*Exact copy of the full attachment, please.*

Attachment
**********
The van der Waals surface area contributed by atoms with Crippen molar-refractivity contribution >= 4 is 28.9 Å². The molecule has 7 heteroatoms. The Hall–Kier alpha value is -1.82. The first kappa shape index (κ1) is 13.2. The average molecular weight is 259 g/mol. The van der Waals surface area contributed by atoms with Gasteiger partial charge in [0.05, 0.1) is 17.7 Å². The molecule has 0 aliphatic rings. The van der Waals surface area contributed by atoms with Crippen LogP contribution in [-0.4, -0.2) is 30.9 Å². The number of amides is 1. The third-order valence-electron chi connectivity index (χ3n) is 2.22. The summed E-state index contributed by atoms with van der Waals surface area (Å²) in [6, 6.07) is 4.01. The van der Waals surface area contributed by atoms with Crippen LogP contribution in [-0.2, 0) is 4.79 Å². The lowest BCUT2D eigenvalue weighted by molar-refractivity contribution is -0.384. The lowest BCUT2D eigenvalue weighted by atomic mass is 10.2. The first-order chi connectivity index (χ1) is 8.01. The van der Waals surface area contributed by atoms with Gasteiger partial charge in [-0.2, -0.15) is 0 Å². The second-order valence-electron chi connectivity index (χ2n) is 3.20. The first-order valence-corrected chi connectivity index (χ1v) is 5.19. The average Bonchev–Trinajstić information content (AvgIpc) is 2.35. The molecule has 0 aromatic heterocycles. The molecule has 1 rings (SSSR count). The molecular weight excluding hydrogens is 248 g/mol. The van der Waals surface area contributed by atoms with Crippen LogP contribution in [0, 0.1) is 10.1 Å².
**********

The van der Waals surface area contributed by atoms with Crippen molar-refractivity contribution >= 4 is 28.9 Å². The molecule has 7 heteroatoms. The Hall–Kier alpha value is -1.82. The first kappa shape index (κ1) is 13.2. The average molecular weight is 259 g/mol. The van der Waals surface area contributed by atoms with Gasteiger partial charge in [0.05, 0.1) is 17.7 Å². The molecule has 0 aliphatic rings. The van der Waals surface area contributed by atoms with Crippen LogP contribution in [-0.4, -0.2) is 30.9 Å². The number of amides is 1. The third-order valence-electron chi connectivity index (χ3n) is 2.22. The summed E-state index contributed by atoms with van der Waals surface area (Å²) in [6, 6.07) is 4.01. The van der Waals surface area contributed by atoms with Crippen LogP contribution in [-0.2, 0) is 4.79 Å². The lowest BCUT2D eigenvalue weighted by molar-refractivity contribution is -0.384. The lowest BCUT2D eigenvalue weighted by atomic mass is 10.2. The first-order chi connectivity index (χ1) is 8.01. The van der Waals surface area contributed by atoms with Gasteiger partial charge in [-0.2, -0.15) is 0 Å². The second-order valence-electron chi connectivity index (χ2n) is 3.20. The first-order valence-corrected chi connectivity index (χ1v) is 5.19. The average Bonchev–Trinajstić information content (AvgIpc) is 2.35. The molecule has 0 aromatic heterocycles. The molecule has 1 rings (SSSR count). The molecular weight excluding hydrogens is 248 g/mol. The van der Waals surface area contributed by atoms with Crippen LogP contribution in [0, 0.1) is 10.1 Å².